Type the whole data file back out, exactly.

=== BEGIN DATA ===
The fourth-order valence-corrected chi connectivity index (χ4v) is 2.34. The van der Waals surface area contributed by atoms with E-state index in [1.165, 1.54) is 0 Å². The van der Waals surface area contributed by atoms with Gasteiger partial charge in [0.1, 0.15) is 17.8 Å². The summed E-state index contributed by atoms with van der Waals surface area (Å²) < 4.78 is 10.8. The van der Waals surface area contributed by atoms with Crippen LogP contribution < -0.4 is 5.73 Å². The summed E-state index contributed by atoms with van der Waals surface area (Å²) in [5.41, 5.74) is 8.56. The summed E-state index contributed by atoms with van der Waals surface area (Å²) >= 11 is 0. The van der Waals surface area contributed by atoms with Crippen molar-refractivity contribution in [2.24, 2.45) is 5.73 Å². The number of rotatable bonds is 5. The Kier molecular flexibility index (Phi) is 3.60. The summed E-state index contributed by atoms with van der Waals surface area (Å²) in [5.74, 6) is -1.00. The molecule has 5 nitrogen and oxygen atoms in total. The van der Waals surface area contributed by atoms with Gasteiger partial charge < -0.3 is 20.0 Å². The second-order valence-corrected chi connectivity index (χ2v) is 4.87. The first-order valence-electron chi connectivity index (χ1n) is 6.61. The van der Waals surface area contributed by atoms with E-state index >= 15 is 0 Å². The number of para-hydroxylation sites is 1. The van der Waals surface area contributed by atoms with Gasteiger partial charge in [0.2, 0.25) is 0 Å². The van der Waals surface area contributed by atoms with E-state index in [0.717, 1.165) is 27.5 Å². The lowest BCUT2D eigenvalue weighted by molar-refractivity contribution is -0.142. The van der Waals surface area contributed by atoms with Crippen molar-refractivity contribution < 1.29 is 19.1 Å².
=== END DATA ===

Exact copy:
The fourth-order valence-corrected chi connectivity index (χ4v) is 2.34. The van der Waals surface area contributed by atoms with E-state index in [1.165, 1.54) is 0 Å². The van der Waals surface area contributed by atoms with Gasteiger partial charge in [0.1, 0.15) is 17.8 Å². The summed E-state index contributed by atoms with van der Waals surface area (Å²) < 4.78 is 10.8. The van der Waals surface area contributed by atoms with Crippen LogP contribution < -0.4 is 5.73 Å². The summed E-state index contributed by atoms with van der Waals surface area (Å²) in [5.41, 5.74) is 8.56. The summed E-state index contributed by atoms with van der Waals surface area (Å²) >= 11 is 0. The van der Waals surface area contributed by atoms with Crippen molar-refractivity contribution in [2.24, 2.45) is 5.73 Å². The number of rotatable bonds is 5. The Kier molecular flexibility index (Phi) is 3.60. The summed E-state index contributed by atoms with van der Waals surface area (Å²) in [5.74, 6) is -1.00. The molecule has 5 nitrogen and oxygen atoms in total. The van der Waals surface area contributed by atoms with Gasteiger partial charge < -0.3 is 20.0 Å². The second-order valence-corrected chi connectivity index (χ2v) is 4.87. The first-order valence-electron chi connectivity index (χ1n) is 6.61. The van der Waals surface area contributed by atoms with E-state index >= 15 is 0 Å². The number of para-hydroxylation sites is 1. The van der Waals surface area contributed by atoms with Gasteiger partial charge in [0.2, 0.25) is 0 Å². The van der Waals surface area contributed by atoms with E-state index in [0.717, 1.165) is 27.5 Å². The lowest BCUT2D eigenvalue weighted by molar-refractivity contribution is -0.142. The van der Waals surface area contributed by atoms with Crippen molar-refractivity contribution < 1.29 is 19.1 Å².